Thursday 15 November 2018

Only Killers and Thieves: Gripping tale of blood, dust, murder and revenge

Fiction: Only Killers and Thieves, Paul Howarth, Pushkin Press, paperback, 416 pages, €15

Otherworldly: Howarth evocatively describes the Outback
Otherworldly: Howarth evocatively describes the Outback
Only Killers and Thieves by Paul Howarth
Darragh McManus

Darragh McManus

Australia, more specifically the Outback, has long been fertile ground for film-makers: think sun-seared classics such as The Proposition, Picnic at Hanging Rock or Wolf Creek. It's no surprise: the incomprehensibly vast and empty space in the centre of the vast continent seems nearly like an alien planet to us, intrinsically cinematic and lush with possibilities for striking imagery.

There have been quite a few great novels set in the Australian bush; Picnic at Hanging Rock, of course, was originally a book. But with Only Killers and Thieves - latest in a superb line from the groundbreaking Pushkin Press - Paul Howarth has delivered an instant classic of the genre.

English-born but once resident Down Under for several years, Howarth crafts a gripping tale of blood, dust, murder, racism and revenge. Essentially, Only Killers and Thieves is a western, transplanted from the Sierra Nevada or Santa Fe to late 19th-century Queensland.

Two white homesteaders, the McBrides, long battling the ferocious elements and (understandably) hostile natives, are murdered in their home. Twelve-year-old daughter Mary is gravely wounded. Teenage sons Tommy and Billy were absent, their commingled guilt and relief driving them to seek first aid for Mary, then vengeance for their dead parents.

That comes from John Sullivan, a boorish and avaricious robber-baron who basically owns all the land in this area, hundreds of square miles, as far as the eye can see. And as Howarth's vivid prose constantly reminds us, out here in these flat Badlands you can see more or less to infinity.

An Aboriginal youngster called Joseph is blamed for the killings, his gun found at the scene. Sullivan uses this as an excuse to assemble a war-party against the entire Kurrong tribe - Joseph's people - assisted by dubious testimony from Billy and Tommy to convince policeman Noone to join them and make the whole thing "official".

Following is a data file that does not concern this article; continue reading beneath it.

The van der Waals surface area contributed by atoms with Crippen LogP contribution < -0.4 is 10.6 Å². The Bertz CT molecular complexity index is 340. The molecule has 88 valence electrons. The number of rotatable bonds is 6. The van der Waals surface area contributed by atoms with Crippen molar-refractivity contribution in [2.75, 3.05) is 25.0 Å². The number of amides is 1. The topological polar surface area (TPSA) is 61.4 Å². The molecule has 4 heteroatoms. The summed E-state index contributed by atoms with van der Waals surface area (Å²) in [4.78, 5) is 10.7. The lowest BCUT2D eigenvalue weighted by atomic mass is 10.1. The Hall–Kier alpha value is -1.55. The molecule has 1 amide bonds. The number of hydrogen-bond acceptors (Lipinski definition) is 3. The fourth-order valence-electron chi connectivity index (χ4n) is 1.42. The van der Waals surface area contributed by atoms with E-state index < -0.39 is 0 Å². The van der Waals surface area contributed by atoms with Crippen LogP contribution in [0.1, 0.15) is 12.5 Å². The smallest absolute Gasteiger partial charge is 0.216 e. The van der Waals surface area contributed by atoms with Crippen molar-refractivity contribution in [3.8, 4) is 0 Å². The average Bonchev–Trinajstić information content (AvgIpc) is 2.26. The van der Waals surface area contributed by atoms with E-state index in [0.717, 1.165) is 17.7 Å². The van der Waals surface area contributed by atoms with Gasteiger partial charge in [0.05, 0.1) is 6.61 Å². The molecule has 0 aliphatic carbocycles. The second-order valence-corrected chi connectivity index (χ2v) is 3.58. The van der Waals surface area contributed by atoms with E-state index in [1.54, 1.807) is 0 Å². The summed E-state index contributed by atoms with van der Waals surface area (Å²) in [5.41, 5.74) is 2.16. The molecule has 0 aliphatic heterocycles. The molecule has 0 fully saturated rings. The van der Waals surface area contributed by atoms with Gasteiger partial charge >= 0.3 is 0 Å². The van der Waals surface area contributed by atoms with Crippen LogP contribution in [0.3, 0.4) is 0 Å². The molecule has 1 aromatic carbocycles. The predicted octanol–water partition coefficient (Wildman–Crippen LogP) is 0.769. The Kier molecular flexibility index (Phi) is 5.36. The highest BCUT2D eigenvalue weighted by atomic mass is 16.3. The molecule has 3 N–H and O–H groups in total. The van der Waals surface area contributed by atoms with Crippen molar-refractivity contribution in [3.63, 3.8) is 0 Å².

Noone is a fascinating, horrific character. He leads a troop of so-called Native Police: Aboriginals, in effect, paid to hunt down and kill other Aboriginals. Amoral, intelligent, prescient and probably sociopathic, Noone is akin to Colonel Kurtz in Apocalypse Now: unflinchingly honest about what he, and all settlers, are doing here in Australia, but no less of a monster for that honesty.

The lynch-mob rides out into the scrubby desert. What they meet there, what they do, will haunt Tommy for the rest of his life. The other main character, besides Noone - in a very weird way, they're almost complementary - Tommy becomes increasingly queasy about this mission and their motivations.

The stomach-turning slaughter and rape, and insanely vicious social Darwinism, are reminiscent at times of Cormac McCarthy's Blood Meridian. But while Only Killers and Thieves doesn't shirk from the horror of those awful times, neither does the novel wallow in it.

Indeed, the most memorable moments for me were Howarth's descriptions of this landscape, expressive without being self-consciously "literary".

Incredibly harsh and inhospitable but suffused with a stark beauty, the Outback seems surreal and otherworldly, more dream than place. Or, I suppose, a place where the Aboriginal dreamtime disintegrates into genocidal nightmare.

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